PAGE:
Hear, hear, for example, old school cup/cone BBs and headsets, real good ones like Campy Record.

    How did this idea that BBs should be replaced every year or so get started anyway?


    Road Fan

  8. #8
    Elitist Troglodyte DMF's Avatar
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    Quote Originally Posted by Road Fan
    How did this idea that BBs should be replaced every year or so get started anyway?
    ISIS.
    Stupidity got us into this mess - why can't it get us out?

    - Will Rogers

  9. #9
    Senior Member
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    I've been thinking that way for a long time and I'm only 22. I rode a bike I bought for 300 bucks coast to coast and I didn't even break a spoke. Alas, for the majority of biking stuff, durability is what needed (not light weight stuff). Carbon fiber/titanium is great when your in a race, but I'll take an old school steel frame (or my current Al frame) any day of the week. Ever notice that people are still riding those old Schwinns around from the 70s? Its cause they are built to last. But that doesn't provide the bread and butter income bike shops need. Never the less, good older bikes can be found. I think that you only really need the newer advancements (anything thats come out after 90) if you are into racing, you actually mountain bike, or you ride in the rain and need disc brakes. Other than that, I'll stick to my cantilever brakes and threaded headsets. I may be seen as odd, but it works.

  10. #10
    * vpiuva's Avatar
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    Guess what, your wish is coming true! Trek is widening the bottom bracket on its newest machine.

  11. #11
    Senior Member
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    Say what!
    Quote Originally Posted by vpiuva
    Guess what, your wish is coming true! Trek is widening the bottom bracket on its newest machine.

  12. #12
    * vpiuva's Avatar
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    Quote Originally Posted by dang133
    Say what!
    90mm BB shell

  13. #13
    Elitist Troglodyte DMF's Avatar
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    Geez! Maybe the cranks will have a reverse flair.
    Stupidity got us into this mess - why can't it get us out?

    - Will Rogers

  14. #14
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    You do have the most telling sign of the onset of middle age; Gratuitous grumpiness. You need to be careful, or grumpiness will become a habit. Then other people will just think you're always grumpy. To fight it, you have to learn to let go of a lot of things. Keeping this in mind has helped; If they are not calling you for solutions, it's because you aren't supposed to be worrying about it. It has been assigned to someone else. So, let it go. bk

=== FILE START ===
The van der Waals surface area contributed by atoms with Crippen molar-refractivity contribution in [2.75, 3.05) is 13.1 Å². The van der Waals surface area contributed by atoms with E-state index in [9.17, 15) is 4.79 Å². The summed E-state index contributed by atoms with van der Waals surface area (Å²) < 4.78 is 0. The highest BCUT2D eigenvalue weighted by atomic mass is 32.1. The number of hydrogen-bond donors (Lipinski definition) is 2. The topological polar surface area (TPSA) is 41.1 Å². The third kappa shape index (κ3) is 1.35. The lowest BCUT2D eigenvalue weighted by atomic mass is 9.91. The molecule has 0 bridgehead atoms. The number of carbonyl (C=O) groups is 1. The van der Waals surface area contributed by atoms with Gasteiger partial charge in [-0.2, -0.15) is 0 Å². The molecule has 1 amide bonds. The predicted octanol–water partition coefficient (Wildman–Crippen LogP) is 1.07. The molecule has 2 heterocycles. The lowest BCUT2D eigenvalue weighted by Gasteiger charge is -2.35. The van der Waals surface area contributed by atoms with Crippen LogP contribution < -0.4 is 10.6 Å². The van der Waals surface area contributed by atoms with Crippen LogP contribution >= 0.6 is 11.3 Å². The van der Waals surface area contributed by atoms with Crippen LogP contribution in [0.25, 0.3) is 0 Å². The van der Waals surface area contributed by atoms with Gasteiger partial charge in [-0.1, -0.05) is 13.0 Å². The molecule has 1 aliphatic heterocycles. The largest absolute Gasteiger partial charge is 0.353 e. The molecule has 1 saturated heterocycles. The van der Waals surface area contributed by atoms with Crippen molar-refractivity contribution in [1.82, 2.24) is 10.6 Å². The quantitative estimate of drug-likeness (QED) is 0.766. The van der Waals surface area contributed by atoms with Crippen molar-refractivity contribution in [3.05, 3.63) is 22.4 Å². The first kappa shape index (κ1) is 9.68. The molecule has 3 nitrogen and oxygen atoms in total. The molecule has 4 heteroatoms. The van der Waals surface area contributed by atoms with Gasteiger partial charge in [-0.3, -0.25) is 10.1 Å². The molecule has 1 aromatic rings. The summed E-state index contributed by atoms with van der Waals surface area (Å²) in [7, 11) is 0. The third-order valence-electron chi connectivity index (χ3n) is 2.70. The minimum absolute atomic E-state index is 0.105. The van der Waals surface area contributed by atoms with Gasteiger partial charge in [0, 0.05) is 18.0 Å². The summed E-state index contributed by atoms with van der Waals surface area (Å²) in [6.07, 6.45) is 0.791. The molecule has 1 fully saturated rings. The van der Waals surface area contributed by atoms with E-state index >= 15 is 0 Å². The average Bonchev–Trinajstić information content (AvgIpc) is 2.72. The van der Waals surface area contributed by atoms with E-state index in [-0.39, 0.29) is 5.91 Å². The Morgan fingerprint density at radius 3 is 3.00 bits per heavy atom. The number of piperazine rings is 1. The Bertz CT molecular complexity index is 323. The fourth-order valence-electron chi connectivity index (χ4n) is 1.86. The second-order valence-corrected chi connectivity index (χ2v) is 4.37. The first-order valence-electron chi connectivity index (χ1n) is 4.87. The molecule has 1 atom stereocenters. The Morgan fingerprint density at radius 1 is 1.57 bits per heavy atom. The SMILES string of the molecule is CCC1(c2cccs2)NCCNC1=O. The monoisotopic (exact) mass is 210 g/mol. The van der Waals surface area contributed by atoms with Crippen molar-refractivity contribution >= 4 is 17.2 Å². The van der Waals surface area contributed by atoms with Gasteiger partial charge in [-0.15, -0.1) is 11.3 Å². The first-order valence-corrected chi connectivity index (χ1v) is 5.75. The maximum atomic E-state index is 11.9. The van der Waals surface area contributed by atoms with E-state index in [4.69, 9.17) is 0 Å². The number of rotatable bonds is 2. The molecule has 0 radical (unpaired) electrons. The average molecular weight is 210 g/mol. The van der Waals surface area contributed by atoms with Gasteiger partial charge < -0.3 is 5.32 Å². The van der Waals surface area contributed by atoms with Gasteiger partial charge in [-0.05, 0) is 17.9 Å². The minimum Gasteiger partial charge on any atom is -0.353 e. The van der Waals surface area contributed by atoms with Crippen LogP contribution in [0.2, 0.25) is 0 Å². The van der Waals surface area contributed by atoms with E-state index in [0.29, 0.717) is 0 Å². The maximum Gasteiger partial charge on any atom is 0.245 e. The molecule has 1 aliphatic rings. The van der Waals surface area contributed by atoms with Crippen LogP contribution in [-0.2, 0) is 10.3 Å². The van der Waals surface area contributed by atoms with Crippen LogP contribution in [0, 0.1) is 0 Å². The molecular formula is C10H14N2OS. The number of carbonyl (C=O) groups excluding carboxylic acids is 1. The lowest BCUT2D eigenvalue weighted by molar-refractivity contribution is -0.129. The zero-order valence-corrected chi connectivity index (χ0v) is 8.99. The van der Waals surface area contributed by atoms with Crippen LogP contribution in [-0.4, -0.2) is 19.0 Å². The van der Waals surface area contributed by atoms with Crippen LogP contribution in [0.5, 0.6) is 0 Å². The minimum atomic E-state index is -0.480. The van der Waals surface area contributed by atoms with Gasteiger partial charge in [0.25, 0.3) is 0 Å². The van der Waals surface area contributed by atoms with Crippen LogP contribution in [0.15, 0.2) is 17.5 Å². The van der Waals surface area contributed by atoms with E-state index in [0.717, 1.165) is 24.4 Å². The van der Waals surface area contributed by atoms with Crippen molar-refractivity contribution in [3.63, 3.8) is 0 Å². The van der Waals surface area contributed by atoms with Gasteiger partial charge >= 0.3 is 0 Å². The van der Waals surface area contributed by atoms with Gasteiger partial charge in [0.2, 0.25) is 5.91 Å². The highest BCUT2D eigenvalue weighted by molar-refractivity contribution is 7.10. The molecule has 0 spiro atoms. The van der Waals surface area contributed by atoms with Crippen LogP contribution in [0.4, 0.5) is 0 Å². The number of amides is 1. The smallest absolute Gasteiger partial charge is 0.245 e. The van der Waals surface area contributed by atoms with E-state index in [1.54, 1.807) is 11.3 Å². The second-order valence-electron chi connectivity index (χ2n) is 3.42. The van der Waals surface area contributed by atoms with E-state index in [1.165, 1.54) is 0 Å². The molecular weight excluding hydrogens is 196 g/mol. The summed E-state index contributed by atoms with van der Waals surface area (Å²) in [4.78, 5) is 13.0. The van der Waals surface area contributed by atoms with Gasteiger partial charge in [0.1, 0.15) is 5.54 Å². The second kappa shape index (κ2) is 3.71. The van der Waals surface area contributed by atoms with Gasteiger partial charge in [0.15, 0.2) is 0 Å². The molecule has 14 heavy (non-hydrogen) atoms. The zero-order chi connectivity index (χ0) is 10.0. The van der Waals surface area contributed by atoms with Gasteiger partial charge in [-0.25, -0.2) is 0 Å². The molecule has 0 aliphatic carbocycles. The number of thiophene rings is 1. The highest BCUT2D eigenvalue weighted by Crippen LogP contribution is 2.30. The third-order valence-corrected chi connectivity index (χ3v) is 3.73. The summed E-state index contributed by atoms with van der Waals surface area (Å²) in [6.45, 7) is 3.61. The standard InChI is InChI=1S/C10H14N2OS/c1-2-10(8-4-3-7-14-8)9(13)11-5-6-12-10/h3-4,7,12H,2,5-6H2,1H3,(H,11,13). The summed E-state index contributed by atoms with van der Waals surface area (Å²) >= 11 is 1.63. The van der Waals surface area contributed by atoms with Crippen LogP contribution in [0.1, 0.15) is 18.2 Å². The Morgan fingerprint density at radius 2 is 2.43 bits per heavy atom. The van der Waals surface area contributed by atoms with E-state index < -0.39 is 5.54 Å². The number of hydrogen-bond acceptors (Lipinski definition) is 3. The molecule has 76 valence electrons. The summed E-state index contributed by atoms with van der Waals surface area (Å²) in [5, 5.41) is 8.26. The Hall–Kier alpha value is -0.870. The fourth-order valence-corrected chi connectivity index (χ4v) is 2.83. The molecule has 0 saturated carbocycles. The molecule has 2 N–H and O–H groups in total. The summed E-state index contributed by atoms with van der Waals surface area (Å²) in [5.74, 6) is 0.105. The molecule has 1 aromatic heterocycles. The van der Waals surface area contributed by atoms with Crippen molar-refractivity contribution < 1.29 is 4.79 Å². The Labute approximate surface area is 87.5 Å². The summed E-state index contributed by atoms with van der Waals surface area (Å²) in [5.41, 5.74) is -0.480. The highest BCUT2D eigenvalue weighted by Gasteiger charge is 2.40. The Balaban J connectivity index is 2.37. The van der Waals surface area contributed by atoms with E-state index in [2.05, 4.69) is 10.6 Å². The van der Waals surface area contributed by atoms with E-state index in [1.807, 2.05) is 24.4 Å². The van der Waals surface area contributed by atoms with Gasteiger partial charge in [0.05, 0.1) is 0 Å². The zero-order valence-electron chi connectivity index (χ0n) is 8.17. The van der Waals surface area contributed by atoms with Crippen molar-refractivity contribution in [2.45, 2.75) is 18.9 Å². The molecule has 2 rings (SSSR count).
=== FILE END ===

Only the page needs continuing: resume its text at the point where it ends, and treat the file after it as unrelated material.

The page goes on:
15. #15
    Senior Member ken cummings's Avatar
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    You need a nap after a ride.
    This space open

  16. #16
    Title-Les
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    Well I'm approaching dotage and find that I can pass right by those gadget-component-loaded bikes lined up in the LBS with about the same amount of interest I'd have for the bike display rack in WalMart. Perhaps OP needs something to despair about in which case the market-driven technical changes in bikes is as good as anything else. I would suggest tho that in maybe a decade or so OP won't care either.

    I know an old railfan in Iowa who delights in baiting the young technocrats in that hobby by saying, "Railfanning is serious business." One could substitute any hobby there for railfanning and have the same effect.
    alf

  17. #17
    Sir Fallalot wroomwroomoops's Avatar
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    Quote Originally Posted by Boss Moniker
    You're missing a few basic concepts:

    With integrated headsets, the headtube is made larger so that the same size or larger bearings and bearing diameter of standard headsets can be used.. so this time there are fewer components to press, machine, etc. And the headtube takes the force, which I would think is stronger, or at least stiffer. Really, with integrated headsets, the main factor is that they're much cheaper to produce.